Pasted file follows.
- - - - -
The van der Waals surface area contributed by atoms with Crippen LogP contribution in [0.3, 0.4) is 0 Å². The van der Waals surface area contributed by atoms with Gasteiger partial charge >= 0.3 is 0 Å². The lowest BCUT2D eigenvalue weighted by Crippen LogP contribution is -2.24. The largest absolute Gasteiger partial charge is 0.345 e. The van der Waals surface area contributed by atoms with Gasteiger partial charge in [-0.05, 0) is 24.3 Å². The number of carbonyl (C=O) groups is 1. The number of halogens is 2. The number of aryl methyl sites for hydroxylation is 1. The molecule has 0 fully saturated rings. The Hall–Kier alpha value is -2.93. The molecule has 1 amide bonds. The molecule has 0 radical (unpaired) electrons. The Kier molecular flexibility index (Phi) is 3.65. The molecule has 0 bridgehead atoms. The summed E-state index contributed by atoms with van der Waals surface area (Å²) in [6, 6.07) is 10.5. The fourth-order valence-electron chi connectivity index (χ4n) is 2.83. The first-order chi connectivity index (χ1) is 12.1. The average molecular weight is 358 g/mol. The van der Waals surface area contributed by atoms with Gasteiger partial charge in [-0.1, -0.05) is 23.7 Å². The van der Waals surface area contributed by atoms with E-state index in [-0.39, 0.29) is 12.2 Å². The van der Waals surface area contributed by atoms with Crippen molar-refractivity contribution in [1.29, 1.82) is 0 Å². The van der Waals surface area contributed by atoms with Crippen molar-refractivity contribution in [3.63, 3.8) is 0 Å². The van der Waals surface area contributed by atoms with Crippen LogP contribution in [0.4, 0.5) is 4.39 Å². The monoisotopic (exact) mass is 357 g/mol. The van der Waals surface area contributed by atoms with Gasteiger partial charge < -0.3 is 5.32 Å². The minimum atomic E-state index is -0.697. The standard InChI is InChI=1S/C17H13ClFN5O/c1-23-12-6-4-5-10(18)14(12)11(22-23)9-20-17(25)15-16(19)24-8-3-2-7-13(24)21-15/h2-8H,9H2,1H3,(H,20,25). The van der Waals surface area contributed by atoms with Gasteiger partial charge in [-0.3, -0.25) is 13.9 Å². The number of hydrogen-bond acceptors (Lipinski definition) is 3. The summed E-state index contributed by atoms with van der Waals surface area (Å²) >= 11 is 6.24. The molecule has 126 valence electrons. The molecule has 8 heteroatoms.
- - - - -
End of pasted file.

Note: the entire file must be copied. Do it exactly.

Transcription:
The van der Waals surface area contributed by atoms with Crippen LogP contribution in [0.3, 0.4) is 0 Å². The van der Waals surface area contributed by atoms with Gasteiger partial charge >= 0.3 is 0 Å². The lowest BCUT2D eigenvalue weighted by Crippen LogP contribution is -2.24. The largest absolute Gasteiger partial charge is 0.345 e. The van der Waals surface area contributed by atoms with Gasteiger partial charge in [-0.05, 0) is 24.3 Å². The number of carbonyl (C=O) groups is 1. The number of halogens is 2. The number of aryl methyl sites for hydroxylation is 1. The molecule has 0 fully saturated rings. The Hall–Kier alpha value is -2.93. The molecule has 1 amide bonds. The molecule has 0 radical (unpaired) electrons. The Kier molecular flexibility index (Phi) is 3.65. The molecule has 0 bridgehead atoms. The summed E-state index contributed by atoms with van der Waals surface area (Å²) in [6, 6.07) is 10.5. The fourth-order valence-electron chi connectivity index (χ4n) is 2.83. The first-order chi connectivity index (χ1) is 12.1. The average molecular weight is 358 g/mol. The van der Waals surface area contributed by atoms with Gasteiger partial charge in [-0.1, -0.05) is 23.7 Å². The van der Waals surface area contributed by atoms with E-state index in [-0.39, 0.29) is 12.2 Å². The van der Waals surface area contributed by atoms with Crippen molar-refractivity contribution in [1.29, 1.82) is 0 Å². The van der Waals surface area contributed by atoms with Crippen molar-refractivity contribution in [3.63, 3.8) is 0 Å². The van der Waals surface area contributed by atoms with Crippen LogP contribution in [0.4, 0.5) is 4.39 Å². The monoisotopic (exact) mass is 357 g/mol. The van der Waals surface area contributed by atoms with Gasteiger partial charge < -0.3 is 5.32 Å². The minimum atomic E-state index is -0.697. The standard InChI is InChI=1S/C17H13ClFN5O/c1-23-12-6-4-5-10(18)14(12)11(22-23)9-20-17(25)15-16(19)24-8-3-2-7-13(24)21-15/h2-8H,9H2,1H3,(H,20,25). The van der Waals surface area contributed by atoms with Gasteiger partial charge in [-0.3, -0.25) is 13.9 Å². The number of hydrogen-bond acceptors (Lipinski definition) is 3. The summed E-state index contributed by atoms with van der Waals surface area (Å²) >= 11 is 6.24. The molecule has 126 valence electrons. The molecule has 8 heteroatoms.